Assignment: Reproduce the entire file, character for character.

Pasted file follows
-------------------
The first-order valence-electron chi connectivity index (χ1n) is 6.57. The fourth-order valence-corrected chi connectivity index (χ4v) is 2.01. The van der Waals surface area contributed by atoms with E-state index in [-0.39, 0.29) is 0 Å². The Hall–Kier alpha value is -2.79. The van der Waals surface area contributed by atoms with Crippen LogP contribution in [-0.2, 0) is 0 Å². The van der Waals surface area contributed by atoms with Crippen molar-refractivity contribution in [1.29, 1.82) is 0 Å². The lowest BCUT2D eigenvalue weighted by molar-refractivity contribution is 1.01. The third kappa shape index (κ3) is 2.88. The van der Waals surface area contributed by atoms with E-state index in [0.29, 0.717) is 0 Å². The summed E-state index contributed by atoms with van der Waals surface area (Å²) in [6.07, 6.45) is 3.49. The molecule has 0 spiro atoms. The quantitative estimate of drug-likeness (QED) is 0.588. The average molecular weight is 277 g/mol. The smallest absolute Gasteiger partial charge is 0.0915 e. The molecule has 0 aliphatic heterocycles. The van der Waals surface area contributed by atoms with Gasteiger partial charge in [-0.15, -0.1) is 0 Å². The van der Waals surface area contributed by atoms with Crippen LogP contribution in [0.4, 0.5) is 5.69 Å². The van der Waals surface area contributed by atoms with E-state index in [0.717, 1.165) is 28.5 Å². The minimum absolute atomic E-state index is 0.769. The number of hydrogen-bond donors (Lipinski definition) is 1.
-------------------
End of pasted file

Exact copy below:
The first-order valence-electron chi connectivity index (χ1n) is 6.57. The fourth-order valence-corrected chi connectivity index (χ4v) is 2.01. The van der Waals surface area contributed by atoms with E-state index in [-0.39, 0.29) is 0 Å². The Hall–Kier alpha value is -2.79. The van der Waals surface area contributed by atoms with Crippen LogP contribution in [-0.2, 0) is 0 Å². The van der Waals surface area contributed by atoms with Crippen molar-refractivity contribution in [1.29, 1.82) is 0 Å². The lowest BCUT2D eigenvalue weighted by molar-refractivity contribution is 1.01. The third kappa shape index (κ3) is 2.88. The van der Waals surface area contributed by atoms with E-state index in [0.29, 0.717) is 0 Å². The summed E-state index contributed by atoms with van der Waals surface area (Å²) in [6.07, 6.45) is 3.49. The molecule has 0 spiro atoms. The quantitative estimate of drug-likeness (QED) is 0.588. The average molecular weight is 277 g/mol. The smallest absolute Gasteiger partial charge is 0.0915 e. The molecule has 0 aliphatic heterocycles. The van der Waals surface area contributed by atoms with Gasteiger partial charge in [-0.15, -0.1) is 0 Å². The van der Waals surface area contributed by atoms with Crippen LogP contribution in [0.4, 0.5) is 5.69 Å². The van der Waals surface area contributed by atoms with E-state index in [0.717, 1.165) is 28.5 Å². The minimum absolute atomic E-state index is 0.769. The number of hydrogen-bond donors (Lipinski definition) is 1.